Binge drinking: How one bender can affect your health

Students discuss binge drinking at Mt. A

According to Maclean’s magazine, Mount Allison is the top undergraduate school in Canada – but we all already knew that. Another Maclean’s study suggests that Mt. A is seventh on the list of top party schools in Canada, claiming that the average Mt. A student parties for approximately 4.6 hours per week.

University is notorious for its drinking culture. The change of lifestyle and newfound freedom can be dangerous for some students. Some events in particular, such as Homecoming, entice students to drink more than safe drinking habitats would recommend.

Andy Hebert has been the manager of the Pond for the last five years and offers a course called Smart Serve, which is mandatory for residence executive teams, Event Service Staff and the Pond’s bartenders. This course provides them with knowledge of the laws, roles and responsibilities associated with serving alcohol, with the goal of keeping students safe.

The Centers for Disease Control and Prevention defines binge drinking as “a pattern of drinking that brings a person’s blood alcohol concentration (BAC) to 0.08 per cent or above.” Typically this happens when someone drinks a lot of alcoholic beverages in a short amount of time with the goal of getting drunk, which can prove dangerous due to the way liquor affects the human body.

Typically when binge drinking, you are drinking a lot of liquor really quickly before it affects your body. “You think you can take more and then by the time it does hit your body, all of a sudden you are really drunk, and your sense of reasoning is lost,” Hebert said.

“Those who drink four to five drinks in one sitting – doesn’t matter day or time – they’re considered to be binge drinking,” Hebert said. As a rule of thumb, people should drink no more than one or two drinks an hour.

Many students also realize the risks associated with binge drinking. Shannon Dill, a co-social chair of Harper and a second-year geography student said that for her, university drinking wasn’t much of a culture shock. Dill, who is from Bermuda, said, “Where I come from drinking is a big part of our culture, so I didn’t really feel the peer pressure.”

However, Dill said she has observed the influence of peer pressure on students. “If everyone is telling you to have one drink, you’re going to have five drinks in an hour,” she said.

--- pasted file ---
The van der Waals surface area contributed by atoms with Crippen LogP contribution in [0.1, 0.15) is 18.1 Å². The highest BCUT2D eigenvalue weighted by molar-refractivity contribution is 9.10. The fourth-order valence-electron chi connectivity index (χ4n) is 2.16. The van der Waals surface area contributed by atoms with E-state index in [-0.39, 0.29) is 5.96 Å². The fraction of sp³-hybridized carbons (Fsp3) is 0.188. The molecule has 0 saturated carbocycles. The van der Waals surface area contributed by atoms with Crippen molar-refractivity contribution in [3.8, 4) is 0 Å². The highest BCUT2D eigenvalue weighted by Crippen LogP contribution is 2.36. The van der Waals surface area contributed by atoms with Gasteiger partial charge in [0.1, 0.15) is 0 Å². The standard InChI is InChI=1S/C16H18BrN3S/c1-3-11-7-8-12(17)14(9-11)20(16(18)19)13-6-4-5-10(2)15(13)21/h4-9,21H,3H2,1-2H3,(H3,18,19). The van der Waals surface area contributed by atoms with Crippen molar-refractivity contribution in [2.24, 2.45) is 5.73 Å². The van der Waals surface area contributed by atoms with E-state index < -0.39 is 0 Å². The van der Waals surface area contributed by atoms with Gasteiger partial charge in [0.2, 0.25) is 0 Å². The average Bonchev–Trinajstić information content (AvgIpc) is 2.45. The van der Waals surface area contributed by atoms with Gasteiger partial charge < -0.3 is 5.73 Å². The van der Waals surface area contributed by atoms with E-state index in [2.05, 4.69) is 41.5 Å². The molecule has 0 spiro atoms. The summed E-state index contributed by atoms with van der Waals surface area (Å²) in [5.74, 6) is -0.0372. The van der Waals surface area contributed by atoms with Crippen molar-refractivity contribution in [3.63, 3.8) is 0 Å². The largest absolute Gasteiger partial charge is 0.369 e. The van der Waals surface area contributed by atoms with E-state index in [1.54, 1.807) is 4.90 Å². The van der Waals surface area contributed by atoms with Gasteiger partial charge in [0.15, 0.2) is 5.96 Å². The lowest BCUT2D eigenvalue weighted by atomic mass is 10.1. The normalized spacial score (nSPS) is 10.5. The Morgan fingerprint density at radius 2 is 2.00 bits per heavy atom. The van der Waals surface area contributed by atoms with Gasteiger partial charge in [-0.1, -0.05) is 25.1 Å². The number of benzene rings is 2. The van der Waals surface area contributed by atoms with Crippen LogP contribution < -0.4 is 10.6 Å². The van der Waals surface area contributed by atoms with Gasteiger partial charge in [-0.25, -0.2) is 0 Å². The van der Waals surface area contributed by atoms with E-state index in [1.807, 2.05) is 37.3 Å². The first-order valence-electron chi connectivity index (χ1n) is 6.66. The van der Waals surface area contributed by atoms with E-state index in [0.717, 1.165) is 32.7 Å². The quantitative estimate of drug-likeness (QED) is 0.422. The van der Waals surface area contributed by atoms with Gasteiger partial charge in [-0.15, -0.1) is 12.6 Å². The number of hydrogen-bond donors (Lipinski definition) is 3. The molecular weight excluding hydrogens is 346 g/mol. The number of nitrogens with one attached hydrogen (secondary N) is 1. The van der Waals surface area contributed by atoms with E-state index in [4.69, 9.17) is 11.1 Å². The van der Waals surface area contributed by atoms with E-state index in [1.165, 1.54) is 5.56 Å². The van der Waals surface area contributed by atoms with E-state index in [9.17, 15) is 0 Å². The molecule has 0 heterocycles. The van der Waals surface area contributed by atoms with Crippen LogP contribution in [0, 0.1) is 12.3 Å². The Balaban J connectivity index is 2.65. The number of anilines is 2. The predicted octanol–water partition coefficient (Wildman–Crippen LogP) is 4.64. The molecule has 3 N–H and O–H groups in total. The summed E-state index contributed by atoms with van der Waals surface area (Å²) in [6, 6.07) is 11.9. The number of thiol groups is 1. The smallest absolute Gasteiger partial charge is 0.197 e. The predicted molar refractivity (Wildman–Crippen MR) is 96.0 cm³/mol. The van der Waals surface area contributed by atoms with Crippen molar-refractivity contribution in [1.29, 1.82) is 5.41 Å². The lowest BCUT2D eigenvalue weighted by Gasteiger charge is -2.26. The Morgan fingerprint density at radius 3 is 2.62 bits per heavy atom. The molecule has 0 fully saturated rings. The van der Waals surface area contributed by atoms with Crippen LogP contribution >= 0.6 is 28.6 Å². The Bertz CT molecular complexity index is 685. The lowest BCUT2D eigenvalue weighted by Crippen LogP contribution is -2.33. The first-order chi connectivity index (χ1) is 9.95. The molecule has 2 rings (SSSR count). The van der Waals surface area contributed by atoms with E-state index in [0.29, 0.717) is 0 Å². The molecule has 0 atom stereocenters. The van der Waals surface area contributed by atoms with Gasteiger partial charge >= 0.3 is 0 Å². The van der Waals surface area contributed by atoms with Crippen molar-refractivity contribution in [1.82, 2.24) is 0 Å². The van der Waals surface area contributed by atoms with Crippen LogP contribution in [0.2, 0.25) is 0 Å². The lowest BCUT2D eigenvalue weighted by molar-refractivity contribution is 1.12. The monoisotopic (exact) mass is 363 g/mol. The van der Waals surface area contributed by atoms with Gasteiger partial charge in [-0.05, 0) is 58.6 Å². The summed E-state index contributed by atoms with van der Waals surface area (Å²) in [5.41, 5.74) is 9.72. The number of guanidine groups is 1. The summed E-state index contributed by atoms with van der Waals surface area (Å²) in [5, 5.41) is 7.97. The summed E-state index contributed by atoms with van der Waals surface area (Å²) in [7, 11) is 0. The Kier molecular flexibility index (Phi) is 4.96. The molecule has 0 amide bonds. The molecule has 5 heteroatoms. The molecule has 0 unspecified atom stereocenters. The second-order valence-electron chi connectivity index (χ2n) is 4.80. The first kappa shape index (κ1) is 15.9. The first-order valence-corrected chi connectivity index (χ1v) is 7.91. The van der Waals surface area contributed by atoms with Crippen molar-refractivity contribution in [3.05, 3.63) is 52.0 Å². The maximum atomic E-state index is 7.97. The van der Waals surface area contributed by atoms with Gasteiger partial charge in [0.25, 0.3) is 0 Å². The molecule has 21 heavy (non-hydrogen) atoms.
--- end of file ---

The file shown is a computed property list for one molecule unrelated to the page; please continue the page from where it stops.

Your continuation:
Shae Carroll, a third-year sociology student, plays for the women’s rugby team. The team has a 48-hour no-drinking rule before games. All of their games are on Sunday, which means they cannot drink Friday or Saturday nights, when many students might be drinking. Carroll said she understands the reasoning behind these rules.

“If you drink a lot, it’s very possible to wake up and still not be okay,” Carroll said. “I think for safety reasons a lot of sports teams should have more than a 24-hour drinking rule. It should be 48 hours to get things out of your system.” Carroll said safety is the biggest reason the rule is in place but also mentioned that having 48 hours to drink water rather than liquor helps to prepare athletes for games.

Both Carroll and Hebert said talking about binge drinking is the way to dissuade students from putting themselves in harm’s way.

Hebert said that planning ahead can be a useful strategy: “If you average one to two drinks and you know how many hours you’re going to be out, you should know how many drinks you need.”

He also suggested discussing plans with friends, and “making sure that everyone is on the same page [in terms of] what you would like from the night.”

Carroll asserted that “If you are going to drink, you should be smart enough to know your limits and know how to say ‘no.’ ”

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